Nepal has been recognised as the happiest nation in South Asia and Nepalis are quite happy about it. The United Nations (UN) recently released the World Happiness Report and Nepal is ranked in the 84th position, making this Himalayan nation the best ranked among the South Asian countries. It was a pleasant surprise for the Nepali citizens.
Nepal is certainly a unique country with friendly and cheerful people. Tourists visiting the nation are known to comment on the hospitality of Nepalis. Even the Nepalis struggling financially don’t hesitate to greet visitors with a heartfelt welcome and offer whatever little they may have. These feelings of hospitality are a long held tradition in the nation. And deep within the roots of Nepali culture remains the love for the nation and a respect and reverence for its traditions.
Although today the nation faces modernisation and urbanisation, it has retained its profound language, culture, traditions and customs. Today youth in Nepal may embrace foreign cultures and yet remain true and loyal to their nationality. In a way, a different kind of amalgamation of modern and traditional can be found in the nation. While brain drain and foreign employment may be an issue, the nation sees an increasing number of foreign returnees that include graduated students. Many Nepali students who have earned a degree abroad return to their homeland to best utilise their education.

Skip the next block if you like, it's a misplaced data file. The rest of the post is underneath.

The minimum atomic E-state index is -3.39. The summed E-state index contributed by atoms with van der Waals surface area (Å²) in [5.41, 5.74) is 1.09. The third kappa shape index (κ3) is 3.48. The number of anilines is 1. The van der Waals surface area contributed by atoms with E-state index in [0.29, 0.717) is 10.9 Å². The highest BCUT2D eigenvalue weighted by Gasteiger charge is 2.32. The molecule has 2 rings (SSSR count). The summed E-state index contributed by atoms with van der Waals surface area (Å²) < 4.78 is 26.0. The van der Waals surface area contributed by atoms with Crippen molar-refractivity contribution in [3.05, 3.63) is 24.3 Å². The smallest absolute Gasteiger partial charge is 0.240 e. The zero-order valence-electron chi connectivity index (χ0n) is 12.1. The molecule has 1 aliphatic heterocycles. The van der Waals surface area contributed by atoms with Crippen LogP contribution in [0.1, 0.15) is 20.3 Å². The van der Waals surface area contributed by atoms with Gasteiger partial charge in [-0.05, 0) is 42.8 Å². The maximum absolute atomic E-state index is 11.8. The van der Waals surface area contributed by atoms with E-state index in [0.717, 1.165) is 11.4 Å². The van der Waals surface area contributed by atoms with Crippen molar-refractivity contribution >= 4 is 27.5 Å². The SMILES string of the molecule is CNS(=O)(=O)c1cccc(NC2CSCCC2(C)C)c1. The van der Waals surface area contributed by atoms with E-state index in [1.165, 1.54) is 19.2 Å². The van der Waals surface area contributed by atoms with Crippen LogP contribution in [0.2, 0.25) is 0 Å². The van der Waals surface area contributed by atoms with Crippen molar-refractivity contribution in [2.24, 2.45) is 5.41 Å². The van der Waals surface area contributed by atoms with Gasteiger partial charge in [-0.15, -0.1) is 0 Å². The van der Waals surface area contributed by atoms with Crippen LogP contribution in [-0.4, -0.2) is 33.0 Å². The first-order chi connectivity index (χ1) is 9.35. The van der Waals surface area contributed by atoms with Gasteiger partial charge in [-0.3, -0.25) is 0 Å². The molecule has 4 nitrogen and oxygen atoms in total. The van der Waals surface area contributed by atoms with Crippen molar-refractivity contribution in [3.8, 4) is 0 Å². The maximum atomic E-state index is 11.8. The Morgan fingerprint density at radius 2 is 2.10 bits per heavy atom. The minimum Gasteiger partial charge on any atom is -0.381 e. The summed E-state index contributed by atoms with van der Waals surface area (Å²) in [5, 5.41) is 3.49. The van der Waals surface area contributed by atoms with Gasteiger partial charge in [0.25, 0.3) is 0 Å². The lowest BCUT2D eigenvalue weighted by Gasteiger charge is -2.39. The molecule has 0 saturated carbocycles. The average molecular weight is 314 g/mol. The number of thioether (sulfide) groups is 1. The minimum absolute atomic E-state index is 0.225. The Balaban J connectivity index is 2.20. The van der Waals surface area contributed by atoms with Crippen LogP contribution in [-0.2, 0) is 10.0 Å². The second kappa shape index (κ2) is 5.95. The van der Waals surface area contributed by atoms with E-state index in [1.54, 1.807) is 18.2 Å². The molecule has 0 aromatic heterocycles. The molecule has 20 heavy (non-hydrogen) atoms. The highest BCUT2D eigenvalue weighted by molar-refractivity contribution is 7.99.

It is said that there is no place like home. Certainly, Nepalis living abroad know this only too well. Those who are abroad create a congregation of fellow Nepalis and in myriad ways upheld their traditions through festivities and celebrations. It enables them to revel in the company of their fellow citizens and makes them a little less homesick. There is a certain tie between a homeland and its denizens. Home is where the heart is and the heart is where there is a feeling of true acceptance. Nepalis deeply venerate their homeland whether they are within the nation or abroad.
From the Himalayas in the north to the Terai in the south and the hills in the middle, Nepal has a unique geographical structure. Despite the geographical divides and linguistic, cultural, ethnic and religious differences, Nepalis live in a peaceful harmony. Here, a Buddhist Stupa can be found near a Hindu temple that welcomes the visitors impartially. Varied local languages flourish among the Nepali vernacular. And different cultures such as Newari, Gurung and Magar thrive together and collectively respect each other’s religious observance. The President and the Prime Minister of Nepal along with the government commemorate the various religious holidays without any bias or prejudice.
Since the annexation of various fractions into a complete nation by Prithivi Narayan Shah, Nepal has remained a sovereign nation. Perhaps it is due to its long held independence, its inherently rich and diverse culture or its successful elimination of the civil war, the nation is thriving in way that is a joy to behold. Its citizens are amiable with a sense of hospitality, friendliness and sovereignty along with a profound spirituality that spans across the various cultures.
As a birthplace of Lord Buddha, home to the sacred and pristine Himalayas and a rich cultural and traditional influence, perhaps it isn’t surprising that Nepal has genuinely happy citizens.